Taro has been cultivated for more than 2,000 years by Asians, Africans and Polynesians, and a few hundred varieties have developed over time. It is, of course, Hawaii’s "soul food," the starchy corm pounded to make poi, the food that sustained early Polynesians who came to the islands.
Taro is still an important part of our culinary scene. A luau could not happen without poi, kalua pig and lomi salmon, eaten in combination. Laulau don’t exist without luau (taro leaves). Taro chips, poi bread and biscuits, chicken or squid luau, kulolo and even nishime depend on taro. In fact, taro can be substituted for potatoes: mashed with butter and milk, fried crisp as chips, steamed and eaten with butter, braised with coconut milk, made into hash with corned beef or kalua pig, puréed in soups, diced in salads. Perhaps it’s time to buy a corm or two and experiment with this ancient yet contemporary food that is nutritious and tasty.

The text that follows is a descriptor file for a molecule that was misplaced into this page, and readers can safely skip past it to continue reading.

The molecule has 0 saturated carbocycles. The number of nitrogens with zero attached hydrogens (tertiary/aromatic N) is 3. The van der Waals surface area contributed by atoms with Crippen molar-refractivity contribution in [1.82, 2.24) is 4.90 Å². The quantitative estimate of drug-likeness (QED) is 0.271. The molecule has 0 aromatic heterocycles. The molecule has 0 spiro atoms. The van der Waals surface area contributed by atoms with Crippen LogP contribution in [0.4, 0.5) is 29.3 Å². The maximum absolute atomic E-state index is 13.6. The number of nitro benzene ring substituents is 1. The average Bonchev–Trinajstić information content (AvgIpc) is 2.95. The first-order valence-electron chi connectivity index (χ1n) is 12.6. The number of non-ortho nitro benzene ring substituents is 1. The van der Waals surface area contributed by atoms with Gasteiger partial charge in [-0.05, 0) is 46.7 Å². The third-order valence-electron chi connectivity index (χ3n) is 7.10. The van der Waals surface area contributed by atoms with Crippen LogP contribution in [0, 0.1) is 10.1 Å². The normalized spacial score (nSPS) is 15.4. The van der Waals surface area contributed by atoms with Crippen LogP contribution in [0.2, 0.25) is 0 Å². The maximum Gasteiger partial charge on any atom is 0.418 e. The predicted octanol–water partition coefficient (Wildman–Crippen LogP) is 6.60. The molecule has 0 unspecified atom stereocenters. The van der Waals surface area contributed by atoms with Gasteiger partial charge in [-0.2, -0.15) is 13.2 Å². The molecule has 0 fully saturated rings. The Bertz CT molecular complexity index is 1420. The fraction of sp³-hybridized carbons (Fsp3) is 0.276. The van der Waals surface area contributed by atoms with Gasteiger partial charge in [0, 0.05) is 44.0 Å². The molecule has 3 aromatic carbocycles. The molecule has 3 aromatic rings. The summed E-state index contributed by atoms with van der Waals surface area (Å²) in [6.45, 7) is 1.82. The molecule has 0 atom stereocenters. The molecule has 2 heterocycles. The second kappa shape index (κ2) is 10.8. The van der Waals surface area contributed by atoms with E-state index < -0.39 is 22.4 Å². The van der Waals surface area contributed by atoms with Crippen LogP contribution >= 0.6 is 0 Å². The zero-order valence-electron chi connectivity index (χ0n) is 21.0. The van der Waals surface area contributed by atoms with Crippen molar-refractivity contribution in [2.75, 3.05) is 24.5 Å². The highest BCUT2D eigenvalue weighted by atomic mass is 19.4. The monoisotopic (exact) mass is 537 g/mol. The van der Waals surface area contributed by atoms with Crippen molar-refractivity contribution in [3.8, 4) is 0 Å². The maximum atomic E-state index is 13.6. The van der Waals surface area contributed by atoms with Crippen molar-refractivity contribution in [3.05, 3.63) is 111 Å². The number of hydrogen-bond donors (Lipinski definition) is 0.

Do remember that taro must be cooked thoroughly (even the leaves) to break down the needlelike calcium oxalate crystals that can cause stinging to the throat and mouth. Poi taro tends to be starchier than dry-land taro, but both can be cooked as you would a potato: Steam, boil or bake it until it is soft when pierced.
Here’s a simple way to prepare taro: Peel taro and cut into bite-size chunks. Place in a saucepan and cover with coconut milk. Bring to a boil, then reduce heat and simmer until taro is tender. Add salt to taste.
Hawaii food writer Joan Namkoong offers a weekly tidbit on fresh seasonal products, many of them locally grown. Look for "Fresh Tips" every Wednesday in the Star-Advertiser.